E-scooters on the rise in Serbia: 35,000 sold within months in Belgrade alone
Electric scooters seem to have flooded streets in Serbia. In Belgrade alone, 35,000 e-scooters have been sold in a matter of months, public service broadcaster RTS reported.
According to experts contacted by the broadcaster, the environmentally friendly mode of transportation should not be banned, but rules for the operation of e-scooters need to be introduced.
“First we need to introduce comprehensive regulations to clearly define who and under what conditions can operate electric scooters, as well as requirements that e-scooters must meet,” said Milan Vujanić of the Traffic Safety Committee, adding that the key issue that should be regulated is where and at what time of the day e-scooters should be allowed.
Other important issues include protective gear and signaling. Under the current law, cyclists are required to wear a light-colored vest and a helmet, while e-scooters may be used without any protective gear or signals, the broadcaster wrote.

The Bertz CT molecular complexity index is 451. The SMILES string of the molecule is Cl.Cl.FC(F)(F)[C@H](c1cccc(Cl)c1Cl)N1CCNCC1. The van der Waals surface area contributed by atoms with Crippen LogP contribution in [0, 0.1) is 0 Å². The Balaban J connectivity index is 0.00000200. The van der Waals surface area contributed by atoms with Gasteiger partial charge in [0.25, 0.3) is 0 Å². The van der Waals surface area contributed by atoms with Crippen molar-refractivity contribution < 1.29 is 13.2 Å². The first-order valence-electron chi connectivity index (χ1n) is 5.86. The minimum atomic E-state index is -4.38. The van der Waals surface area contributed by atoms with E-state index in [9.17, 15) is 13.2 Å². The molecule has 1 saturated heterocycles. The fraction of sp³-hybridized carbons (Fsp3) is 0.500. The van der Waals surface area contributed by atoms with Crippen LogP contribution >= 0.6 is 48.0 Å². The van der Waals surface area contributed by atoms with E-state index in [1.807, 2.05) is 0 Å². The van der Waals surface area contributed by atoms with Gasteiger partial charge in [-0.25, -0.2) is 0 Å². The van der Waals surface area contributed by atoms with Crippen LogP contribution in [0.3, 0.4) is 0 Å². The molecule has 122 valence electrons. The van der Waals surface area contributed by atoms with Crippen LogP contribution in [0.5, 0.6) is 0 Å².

Another matter that needs to be regulated is the responsible party in e-scooter accidents and the compensation of damage.
Even though no major e-scooter accidents have been registered in Serbia so far, this form of micromobility needs to be regulated in order to improve the safety of both e-scooter users and other traffic participants, according to experts.
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There are currently no restrictions in Serbia as to who can ride electric scooters, which develop speeds of 15 kph to 40 kph, and where.
A number of European countries have imposed such restrictions. Paris, for example, has limited the number of scooters on its streets. Belgium allows parking e-scooters in strictly designated spaces, while Germany and the Netherlands have tightened the maximum speed and age rules.
Changes to Serbia’s traffic law are being drafted to regulate the matter, and the Road Traffic Safety Agency has announced the start of implementation for 2020. For now, the agency has issued certain recommendations, including not to exceed the walking speed when riding an electric scooter on a sidewalk.
Speeds of over 6 kph are recommended only on dedicated cycling lanes.